Seventh Sunday of Easter (Year B)

The poets and compilers of the Book of Psalms were clearly in touch with a perennial human issue — happiness.1

John 17:13
"I speak these things in the world so that they may have my joy made complete in themselves." (Public domain image; licensed under CC0)

May 13, 2018

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Commentary on Psalm 1

The poets and compilers of the Book of Psalms were clearly in touch with a perennial human issue — happiness.1

“Happy” is the very first word in the Psalter, and the repetition of “happy” in Psalm 2:12 provides an envelope-structure for the two psalms that introduce the book. Given this introductory function, it is not surprising that “happy” will occur over twenty more times in the Psalter; and indeed, it is not too much of an exaggeration to say that the whole Book of Psalms offers a commentary on the single word “happy.”

Some 2,500 years or so after the origin of Psalm 1, we are still thinking about and talking about happiness. There has even emerged in relatively recent years an academic discipline within the social sciences called “happiness studies,” and there is now a Journal of Happiness Studies: An Interdisciplinary Forum on Subjective Well-Being. As the word “subjective” in the title of the journal suggests, happiness scholars are interested in what people think and feel about various aspects of their lives — income level, relationships, health, career, and so on. While this approach is interesting and important, it is fundamentally different from the psalmists’ approach to happiness. For the psalmists, the primary subject is not the human being, but rather God! So, happiness is not primarily about what we human beings feel, desire, or accomplish. In short, and in contrast to much of what our society tells us, happiness is not about doing what we want to do. Rather, happiness is about doing what God wants done.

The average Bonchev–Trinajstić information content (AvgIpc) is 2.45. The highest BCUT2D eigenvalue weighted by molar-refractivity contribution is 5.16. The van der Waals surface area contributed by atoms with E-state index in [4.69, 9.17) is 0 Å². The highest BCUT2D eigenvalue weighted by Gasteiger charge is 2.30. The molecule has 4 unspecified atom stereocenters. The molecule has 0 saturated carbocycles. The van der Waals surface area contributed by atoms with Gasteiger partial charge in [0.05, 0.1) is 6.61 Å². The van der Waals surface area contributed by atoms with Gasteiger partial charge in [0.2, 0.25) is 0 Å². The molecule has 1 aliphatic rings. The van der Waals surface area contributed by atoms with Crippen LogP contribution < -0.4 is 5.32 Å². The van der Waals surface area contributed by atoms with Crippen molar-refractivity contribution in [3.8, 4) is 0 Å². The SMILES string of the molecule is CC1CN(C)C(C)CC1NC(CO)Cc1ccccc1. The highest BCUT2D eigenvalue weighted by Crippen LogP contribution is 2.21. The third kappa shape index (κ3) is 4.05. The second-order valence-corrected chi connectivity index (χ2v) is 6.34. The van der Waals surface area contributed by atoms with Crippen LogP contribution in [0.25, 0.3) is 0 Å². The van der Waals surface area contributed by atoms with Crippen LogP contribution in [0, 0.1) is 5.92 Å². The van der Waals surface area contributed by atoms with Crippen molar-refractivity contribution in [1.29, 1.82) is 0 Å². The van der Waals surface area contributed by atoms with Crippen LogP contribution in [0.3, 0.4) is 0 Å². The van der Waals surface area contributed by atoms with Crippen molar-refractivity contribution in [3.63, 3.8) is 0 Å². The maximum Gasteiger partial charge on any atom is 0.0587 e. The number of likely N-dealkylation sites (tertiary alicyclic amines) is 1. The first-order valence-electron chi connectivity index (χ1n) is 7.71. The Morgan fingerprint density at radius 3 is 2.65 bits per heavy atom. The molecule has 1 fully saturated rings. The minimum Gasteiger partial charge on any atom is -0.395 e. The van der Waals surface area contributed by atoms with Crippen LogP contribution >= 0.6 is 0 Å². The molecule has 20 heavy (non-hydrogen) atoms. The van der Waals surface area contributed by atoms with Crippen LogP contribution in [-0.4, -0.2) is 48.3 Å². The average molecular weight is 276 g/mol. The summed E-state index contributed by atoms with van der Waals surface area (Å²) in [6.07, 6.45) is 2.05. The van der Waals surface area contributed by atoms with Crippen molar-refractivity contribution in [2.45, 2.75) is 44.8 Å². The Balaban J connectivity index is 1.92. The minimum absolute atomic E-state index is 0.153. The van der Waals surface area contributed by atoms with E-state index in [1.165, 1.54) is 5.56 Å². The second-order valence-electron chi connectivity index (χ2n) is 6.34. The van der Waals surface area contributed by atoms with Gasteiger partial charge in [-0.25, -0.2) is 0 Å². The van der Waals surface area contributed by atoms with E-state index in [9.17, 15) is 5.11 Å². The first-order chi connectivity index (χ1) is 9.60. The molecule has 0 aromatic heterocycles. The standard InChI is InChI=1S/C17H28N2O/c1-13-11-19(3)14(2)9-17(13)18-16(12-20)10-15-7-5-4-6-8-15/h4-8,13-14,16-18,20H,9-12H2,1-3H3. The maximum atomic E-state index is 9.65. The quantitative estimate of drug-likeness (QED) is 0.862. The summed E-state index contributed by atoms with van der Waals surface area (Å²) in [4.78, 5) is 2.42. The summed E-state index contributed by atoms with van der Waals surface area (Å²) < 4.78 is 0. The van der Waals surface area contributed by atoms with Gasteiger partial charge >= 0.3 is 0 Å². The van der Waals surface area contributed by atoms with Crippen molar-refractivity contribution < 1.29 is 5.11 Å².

The God-driven life

The repetition of the Hebrew torah in verse 2 reinforces this conclusion. The traditional translation “law” is quite misleading; and in the history of interpretation, it has led to very negative assessments of Psalm 1, which many commentators have construed as legalistic and retributional. But torah does not mean “law.” Rather, it means “teaching” or ‘instruction” (see the Common English Bible’s “Instruction”); and in the broadest sense, it suggests God’s will.

So, Psalm 1 does not mean that happiness can be reduced to a mechanical process of following a set of rules, for which one is duly rewarded. Instead, happiness is a dynamic process that involves — indeed requires — constant meditation (“day and night”) upon God’s will, in order to discern what God would have us do in any and every situation. In short, as Jesus would later summarize the torah, happiness derives from discerning what it means at all times and in all places to “love the Lord your God with all your heart, and with all your soul, and with all your mind … And … your neighbor as yourself” (Matthew 22:37-39; see Deuteronomy 6:5; Leviticus 19:18).